Max: Advertising

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Max Headroom was basically born as an advertising avatar, to promote both the new Channel Four and his own initial show. He has been used by a number of advertisers since, including a late return to Channel Four.

Data on Max's advertising appearances is incomplete, and updates and additional information are solicited!

Channel Four / The Max Headroom Show (1985-1987)

The original purpose of Max was to draw attention to the UK's Channel Four and his own talk/video show thereon. There's not much more to say about that, as everything that followed is documented throughout this site.

Very much a case of "the medium is the message" - except that Max was more of a l-large than a medium.

The New Coke Campaign (1986)

Let's just-just get this out of the way: If someone knows Max for just one thing, it's either the ABC series or the massive advertising campaign for the second rollout of "New Coke." The intersection of Max and New Coke is so large and significant that it's been assigned its own (developing) subsection here on the site.

Radio Rentals (1986)

Ad from the Record Mail, 19 July 1986. George is a common enough name (including Matt Frewer's middle one), but I like to think Max is referring to his creator, George Stone.

Despite being the most obvious and available product pitchman of his era, Max's only straight-out gig for a general consumer product — other than Coke — was his appearance in television and print ads for Radio Rentals, a TV-rental service in the UK. A print ad, which strongly resembles a storyboard for a video commercial, appeared in UK newspapers.

There were also four television advertisements, none of which followed that storyboard, oddly enough. The ads were reportedly produced by Rocky Morton and Annabel Jankel, and followed the visual format of the video/talk shows, especially the full-screen titles.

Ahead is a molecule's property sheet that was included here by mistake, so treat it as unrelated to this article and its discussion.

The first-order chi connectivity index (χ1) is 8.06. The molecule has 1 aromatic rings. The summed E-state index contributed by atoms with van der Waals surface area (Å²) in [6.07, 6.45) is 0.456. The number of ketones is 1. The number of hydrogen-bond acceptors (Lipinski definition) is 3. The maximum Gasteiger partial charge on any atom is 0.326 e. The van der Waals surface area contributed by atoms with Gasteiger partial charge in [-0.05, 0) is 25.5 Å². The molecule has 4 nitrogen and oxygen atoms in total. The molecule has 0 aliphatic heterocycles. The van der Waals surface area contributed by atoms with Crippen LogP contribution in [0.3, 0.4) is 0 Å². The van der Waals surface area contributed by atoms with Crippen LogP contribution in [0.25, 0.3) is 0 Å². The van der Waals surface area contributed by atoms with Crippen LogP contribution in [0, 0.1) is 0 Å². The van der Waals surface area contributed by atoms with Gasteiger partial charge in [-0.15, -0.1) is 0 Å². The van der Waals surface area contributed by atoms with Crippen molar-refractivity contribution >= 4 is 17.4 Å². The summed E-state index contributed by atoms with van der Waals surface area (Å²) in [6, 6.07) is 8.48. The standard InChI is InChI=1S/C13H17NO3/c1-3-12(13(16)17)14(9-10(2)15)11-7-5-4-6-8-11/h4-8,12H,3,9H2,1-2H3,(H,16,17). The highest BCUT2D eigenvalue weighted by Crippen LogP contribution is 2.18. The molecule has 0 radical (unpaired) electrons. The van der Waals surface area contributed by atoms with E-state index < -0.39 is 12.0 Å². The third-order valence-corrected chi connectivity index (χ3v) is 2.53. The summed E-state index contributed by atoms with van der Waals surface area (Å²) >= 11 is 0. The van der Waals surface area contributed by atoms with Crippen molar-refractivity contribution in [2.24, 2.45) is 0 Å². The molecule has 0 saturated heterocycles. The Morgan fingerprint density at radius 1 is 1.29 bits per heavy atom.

Channel Four Digital (2007)

Mhcom old max headroom.jpg

When Channel Four and its subsidiary channels (and how very "twenty minutes" that is) were prepared to switch over to digital service, they hauled Max out of cold storage and used him in a series of ads promoting the change. Six ads, running from about five seconds in length to just over a full minute, were produced in late 2007 and rolled out on December 1, 2007.

Original producer/director Rocky Morton was called in for the project, along with Matt Frewer in his first return to Max makeup since 1989. Max was given new "old age" prosthetics, makeup and effects, and presented as being in a retirement home in his old-fashioned, six-channel tube TV.

Max being Max, he was of course angry, bitter and a little foulmouthed at being retired and forgotten, and even more so over having been ignored about telling everyone about the digital TV revolution twenty years earlier. Fortunately, his aide Darren is patient with him. (Watching the ads, you have to wonder how much of the bitterness is scripted, and how much is genuine with Matt Frewer...)

Thanks to Blank Andrew from downunda for the pointer to the fifth video ("The Word 'Digital' " with Max on a bus). Just one more find and we'll have the whole set...